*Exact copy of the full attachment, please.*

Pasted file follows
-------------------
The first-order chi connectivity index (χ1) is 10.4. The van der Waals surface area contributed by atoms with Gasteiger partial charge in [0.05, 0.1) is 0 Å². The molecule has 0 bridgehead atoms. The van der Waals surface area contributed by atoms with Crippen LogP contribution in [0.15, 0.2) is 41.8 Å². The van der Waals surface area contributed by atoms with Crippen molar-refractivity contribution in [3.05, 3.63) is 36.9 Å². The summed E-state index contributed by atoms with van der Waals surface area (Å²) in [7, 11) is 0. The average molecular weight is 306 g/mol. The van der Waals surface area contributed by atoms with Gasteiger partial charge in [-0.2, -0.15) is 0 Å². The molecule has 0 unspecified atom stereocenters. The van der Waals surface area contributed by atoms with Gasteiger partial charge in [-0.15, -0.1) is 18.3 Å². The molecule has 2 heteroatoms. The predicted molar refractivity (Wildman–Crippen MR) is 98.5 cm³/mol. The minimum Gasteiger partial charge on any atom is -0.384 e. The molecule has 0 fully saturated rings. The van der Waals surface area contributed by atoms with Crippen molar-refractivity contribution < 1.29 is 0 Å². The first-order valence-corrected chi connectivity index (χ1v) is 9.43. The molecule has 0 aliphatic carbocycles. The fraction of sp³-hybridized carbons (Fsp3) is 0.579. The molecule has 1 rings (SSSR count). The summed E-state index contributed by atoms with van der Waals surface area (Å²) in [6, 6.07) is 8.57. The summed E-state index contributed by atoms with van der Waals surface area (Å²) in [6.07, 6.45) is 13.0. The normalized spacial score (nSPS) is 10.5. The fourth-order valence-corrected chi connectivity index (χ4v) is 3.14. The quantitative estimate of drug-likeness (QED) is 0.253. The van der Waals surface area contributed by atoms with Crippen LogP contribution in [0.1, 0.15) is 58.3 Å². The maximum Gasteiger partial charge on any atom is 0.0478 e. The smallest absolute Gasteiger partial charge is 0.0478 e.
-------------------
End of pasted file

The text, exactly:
The first-order chi connectivity index (χ1) is 10.4. The van der Waals surface area contributed by atoms with Gasteiger partial charge in [0.05, 0.1) is 0 Å². The molecule has 0 bridgehead atoms. The van der Waals surface area contributed by atoms with Crippen LogP contribution in [0.15, 0.2) is 41.8 Å². The van der Waals surface area contributed by atoms with Crippen molar-refractivity contribution in [3.05, 3.63) is 36.9 Å². The summed E-state index contributed by atoms with van der Waals surface area (Å²) in [7, 11) is 0. The average molecular weight is 306 g/mol. The van der Waals surface area contributed by atoms with Gasteiger partial charge in [-0.2, -0.15) is 0 Å². The molecule has 0 unspecified atom stereocenters. The van der Waals surface area contributed by atoms with Gasteiger partial charge in [-0.15, -0.1) is 18.3 Å². The molecule has 2 heteroatoms. The predicted molar refractivity (Wildman–Crippen MR) is 98.5 cm³/mol. The minimum Gasteiger partial charge on any atom is -0.384 e. The molecule has 0 fully saturated rings. The van der Waals surface area contributed by atoms with Crippen molar-refractivity contribution < 1.29 is 0 Å². The first-order valence-corrected chi connectivity index (χ1v) is 9.43. The molecule has 0 aliphatic carbocycles. The fraction of sp³-hybridized carbons (Fsp3) is 0.579. The molecule has 1 rings (SSSR count). The summed E-state index contributed by atoms with van der Waals surface area (Å²) in [6, 6.07) is 8.57. The summed E-state index contributed by atoms with van der Waals surface area (Å²) in [6.07, 6.45) is 13.0. The normalized spacial score (nSPS) is 10.5. The fourth-order valence-corrected chi connectivity index (χ4v) is 3.14. The quantitative estimate of drug-likeness (QED) is 0.253. The van der Waals surface area contributed by atoms with Crippen LogP contribution in [0.1, 0.15) is 58.3 Å². The maximum Gasteiger partial charge on any atom is 0.0478 e. The smallest absolute Gasteiger partial charge is 0.0478 e.